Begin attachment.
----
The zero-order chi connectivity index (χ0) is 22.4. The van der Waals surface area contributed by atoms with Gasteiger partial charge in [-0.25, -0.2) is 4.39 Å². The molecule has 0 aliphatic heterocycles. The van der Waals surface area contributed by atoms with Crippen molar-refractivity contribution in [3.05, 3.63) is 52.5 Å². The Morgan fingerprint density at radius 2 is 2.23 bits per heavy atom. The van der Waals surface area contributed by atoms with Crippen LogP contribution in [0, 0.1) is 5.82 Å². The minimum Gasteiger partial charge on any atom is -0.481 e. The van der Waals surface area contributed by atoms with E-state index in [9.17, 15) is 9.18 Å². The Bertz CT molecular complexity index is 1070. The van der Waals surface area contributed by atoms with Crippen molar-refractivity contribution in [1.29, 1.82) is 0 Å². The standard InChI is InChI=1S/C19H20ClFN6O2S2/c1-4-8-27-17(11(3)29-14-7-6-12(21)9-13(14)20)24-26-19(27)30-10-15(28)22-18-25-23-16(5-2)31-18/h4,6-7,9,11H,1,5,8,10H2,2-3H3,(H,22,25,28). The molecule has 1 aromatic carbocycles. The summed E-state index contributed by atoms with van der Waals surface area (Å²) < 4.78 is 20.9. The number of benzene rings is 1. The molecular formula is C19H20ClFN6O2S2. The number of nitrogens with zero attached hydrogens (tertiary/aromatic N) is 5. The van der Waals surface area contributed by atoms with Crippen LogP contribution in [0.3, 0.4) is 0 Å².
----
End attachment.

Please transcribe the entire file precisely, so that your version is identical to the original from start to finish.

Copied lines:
The zero-order chi connectivity index (χ0) is 22.4. The van der Waals surface area contributed by atoms with Gasteiger partial charge in [-0.25, -0.2) is 4.39 Å². The molecule has 0 aliphatic heterocycles. The van der Waals surface area contributed by atoms with Crippen molar-refractivity contribution in [3.05, 3.63) is 52.5 Å². The Morgan fingerprint density at radius 2 is 2.23 bits per heavy atom. The van der Waals surface area contributed by atoms with Crippen LogP contribution in [0, 0.1) is 5.82 Å². The minimum Gasteiger partial charge on any atom is -0.481 e. The van der Waals surface area contributed by atoms with E-state index in [9.17, 15) is 9.18 Å². The Bertz CT molecular complexity index is 1070. The van der Waals surface area contributed by atoms with Crippen molar-refractivity contribution in [1.29, 1.82) is 0 Å². The standard InChI is InChI=1S/C19H20ClFN6O2S2/c1-4-8-27-17(11(3)29-14-7-6-12(21)9-13(14)20)24-26-19(27)30-10-15(28)22-18-25-23-16(5-2)31-18/h4,6-7,9,11H,1,5,8,10H2,2-3H3,(H,22,25,28). The molecule has 1 aromatic carbocycles. The summed E-state index contributed by atoms with van der Waals surface area (Å²) < 4.78 is 20.9. The number of benzene rings is 1. The molecular formula is C19H20ClFN6O2S2. The number of nitrogens with zero attached hydrogens (tertiary/aromatic N) is 5. The van der Waals surface area contributed by atoms with Crippen LogP contribution in [0.3, 0.4) is 0 Å².